Have you ever been on a brilliant training course and been blown away by the content and delivery but then when you get back into your work environment it seems almost impossible to recall anything.
Do you even wonder if the clever-clogs that was sat opposite you scribbling continually into their workbook is now actually putting it all into practice?
Well I can tell you that unless the four fundamental rules of training design and delivery have been followed then the likelihood of you remembering anything are going to be quite low. Never mind being able to implement your learning when you get back to the workplace.
The only way you can get valuable training to stick is by following these four simple rules.
1. Honey & Mumford’s Learning Styles.
The four learning styles are activist, reflector, theorist and pragmatist and the best training courses appeal to all four styles. So, if you are an activist then you are much more likely to engage with the part of the course that provides you with hands on experience. You will want to try out the new way of working as quickly as possible, preferably here and now in the classroom. If you don’t get that chance then what you have learned is a lot less likely to sink in. Look out for my blog on learning styles to find out more about them.
2. Sensory Preferences.
There are three sensory preferences which are visual, auditory and kinaesthetic. (We call them VHF: visual, hearing and feeling.) So, if you have a visual sensory preference then you ‘see to learn’. For example, a clear, eye-catching graphic or diagram will appeal to your preference and therefore will be something you are more likely to remember after the class has finished. If training material isn’t presented in a visually engaging way (e.g. dry blocks of text) then it’s unlikely to stimulate your senses and be remembered. Of course the same goes for the hearing and feeling preferences too and I’ll cover those in a later blog.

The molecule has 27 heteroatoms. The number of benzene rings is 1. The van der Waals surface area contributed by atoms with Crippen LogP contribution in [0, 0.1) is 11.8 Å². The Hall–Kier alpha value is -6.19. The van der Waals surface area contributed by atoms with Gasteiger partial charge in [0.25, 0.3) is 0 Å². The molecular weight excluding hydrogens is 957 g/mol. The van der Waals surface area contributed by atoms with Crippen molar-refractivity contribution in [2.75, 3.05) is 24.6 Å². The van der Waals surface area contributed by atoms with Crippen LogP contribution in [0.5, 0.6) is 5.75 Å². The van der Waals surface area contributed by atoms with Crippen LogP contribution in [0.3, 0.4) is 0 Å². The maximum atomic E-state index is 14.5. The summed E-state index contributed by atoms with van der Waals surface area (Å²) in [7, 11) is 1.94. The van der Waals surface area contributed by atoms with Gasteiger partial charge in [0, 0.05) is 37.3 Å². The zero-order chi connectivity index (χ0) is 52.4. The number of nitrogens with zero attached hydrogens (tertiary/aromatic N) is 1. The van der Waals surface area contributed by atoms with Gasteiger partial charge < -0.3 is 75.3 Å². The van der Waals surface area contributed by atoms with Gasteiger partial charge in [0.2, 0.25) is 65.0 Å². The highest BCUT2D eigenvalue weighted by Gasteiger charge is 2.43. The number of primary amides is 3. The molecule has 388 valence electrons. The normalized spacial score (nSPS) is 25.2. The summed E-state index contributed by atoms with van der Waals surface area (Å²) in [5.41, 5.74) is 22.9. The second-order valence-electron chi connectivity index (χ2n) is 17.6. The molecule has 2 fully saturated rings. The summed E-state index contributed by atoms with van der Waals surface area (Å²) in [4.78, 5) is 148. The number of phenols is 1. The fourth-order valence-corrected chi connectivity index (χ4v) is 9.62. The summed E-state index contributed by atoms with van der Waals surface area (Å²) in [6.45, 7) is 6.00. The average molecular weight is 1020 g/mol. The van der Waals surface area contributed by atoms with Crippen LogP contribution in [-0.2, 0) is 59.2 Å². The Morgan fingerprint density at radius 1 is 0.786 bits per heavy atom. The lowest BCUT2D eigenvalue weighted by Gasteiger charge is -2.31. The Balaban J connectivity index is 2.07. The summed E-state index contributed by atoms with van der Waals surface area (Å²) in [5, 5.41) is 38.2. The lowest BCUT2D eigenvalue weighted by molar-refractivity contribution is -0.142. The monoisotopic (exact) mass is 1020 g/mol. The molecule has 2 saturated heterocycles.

3. Kolb’s Learning Cycle.
A well designed training course provides adequate time for participants to process through the learning cycle. The full learning cycle consists of 4 stages. Experiencing, Reflect, Analyse and Plan. So you’ll complete an activity in the classroom, then you’ll be given time to reflect on what happened. The facilitator will help you analyse what you learned and then agree a plan on what to do the same and/or differently next time. Then you’re back round to experience again and this time you complete the activity by building in what you concluded from last time you did it. More on this another time too.
4. Role-play Practice & Feedback.
This is probably the most important part of any workshop and usually the bit most dreaded by participants. The moment the trainer asks – “Who wants to volunteer to try this out?” – everyone looks down! So we recommend that if you are invited up to participate in a role-play then it’s best to jump at the chance. It’s one thing to wallow in the theory or to deeply understand a model but it takes the learning to a whole new level when you get up onto your feet and practice the actual words or actions that will make the difference in your new way of working.
Next time you attend a training course try to see if the course has been designed with the four rules of training in mind. And if you get invited up to practice what you are learning in a role-play then be sure to put your hand up.
Finally, make sure you ask questions if you think of any because that will help the learning stick and of course everyone gets to learn more too!